Child & Adolescent

Child & Adolescent Counseling

Much like therapy for adults, therapy for children and adolescents focuses on helping children, adolescents and their families when emotional problems hinder emotional growth and development.  New Leaf is committed to an approach to therapy that deals with underlying causes of problems and that assists children and adolescents to create a strong emotional foundation for ongoing development.  Our approach is based on a combination of talk therapy and play therapy techniques that address the complex emotional life of children and adolescents.

The foundation of therapy is the relationship with a trusted, specially trained therapist who can help young people deal with the causes of distress and help them acquire the skills to cope more adaptively in the future.  The goal is to create a situation in which children can express themselves fully in order to develop self-understanding and new, lasting changes in emotional states and behavior. Therapy with children and adolescents is a collaborative endeavor with parents or caregivers. Typically, there are regularly scheduled consultations with parents to discuss progress and focus on their concerns about the child.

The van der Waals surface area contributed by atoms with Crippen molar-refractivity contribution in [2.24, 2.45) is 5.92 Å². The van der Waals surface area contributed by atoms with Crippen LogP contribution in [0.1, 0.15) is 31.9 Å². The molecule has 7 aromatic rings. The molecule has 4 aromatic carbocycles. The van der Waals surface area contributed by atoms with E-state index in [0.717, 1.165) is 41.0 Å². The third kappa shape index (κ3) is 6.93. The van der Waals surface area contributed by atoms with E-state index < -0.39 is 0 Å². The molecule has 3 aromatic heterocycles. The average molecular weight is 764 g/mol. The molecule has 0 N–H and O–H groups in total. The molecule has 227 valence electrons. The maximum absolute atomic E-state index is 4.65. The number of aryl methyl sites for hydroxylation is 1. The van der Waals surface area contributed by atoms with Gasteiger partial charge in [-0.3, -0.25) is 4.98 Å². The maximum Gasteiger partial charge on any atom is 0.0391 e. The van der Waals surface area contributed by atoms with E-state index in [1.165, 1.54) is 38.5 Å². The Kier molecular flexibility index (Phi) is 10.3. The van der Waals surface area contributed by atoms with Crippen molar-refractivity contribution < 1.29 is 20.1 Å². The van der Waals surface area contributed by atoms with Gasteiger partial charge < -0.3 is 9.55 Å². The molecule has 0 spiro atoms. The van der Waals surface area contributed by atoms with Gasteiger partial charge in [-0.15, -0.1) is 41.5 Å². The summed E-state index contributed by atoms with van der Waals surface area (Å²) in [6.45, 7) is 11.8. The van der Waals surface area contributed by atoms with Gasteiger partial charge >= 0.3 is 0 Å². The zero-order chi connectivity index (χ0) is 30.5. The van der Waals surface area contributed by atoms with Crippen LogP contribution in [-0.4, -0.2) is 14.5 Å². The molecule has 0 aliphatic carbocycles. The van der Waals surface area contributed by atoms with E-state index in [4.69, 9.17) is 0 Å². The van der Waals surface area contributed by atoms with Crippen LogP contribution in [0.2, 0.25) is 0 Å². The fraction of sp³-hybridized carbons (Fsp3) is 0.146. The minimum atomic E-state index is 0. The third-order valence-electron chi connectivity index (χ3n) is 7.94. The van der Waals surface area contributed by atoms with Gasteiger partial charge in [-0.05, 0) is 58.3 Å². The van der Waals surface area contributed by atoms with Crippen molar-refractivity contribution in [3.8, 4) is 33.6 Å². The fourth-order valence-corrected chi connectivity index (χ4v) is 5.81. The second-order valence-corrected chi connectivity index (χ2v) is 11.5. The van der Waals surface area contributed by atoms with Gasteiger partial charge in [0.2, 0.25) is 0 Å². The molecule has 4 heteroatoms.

Some of the signs your child may benefit from therapy are:

  • Difficulties at school, either with teachers, peers or academics
  • Problems with focusing/attention, hyperactive behaviors (ADD or ADHD)
  • Sudden changes in mood or behavior
  • Difficulties with sleeping, eating or going to the bathroom
  • Irritability, difficult “temper tantrums”, excessive anger or aggression
  • Sad or scary dreams, nightmares, or fantasies
  • Preoccupation with ideas, thoughts or feelings that seem inappropriate to their age

Child and adolescent therapy has been shown to be greatly effective in a wide variety of situations, for children facing a variety of challenges, including:

  • Separation/Divorce and other family changes
  • Trauma that the child experienced or witnessed
  • Grief and loss of loved ones
  • Recovery from child abuse (physical, sexual or psychological)
  • School or academic problems
  • Sleeping or eating problems
  • Difficulties in relating to other children or adults
  • Aggression, irritability, anger
  • Behavior problems
  • Depression, anxiety and other emotional distress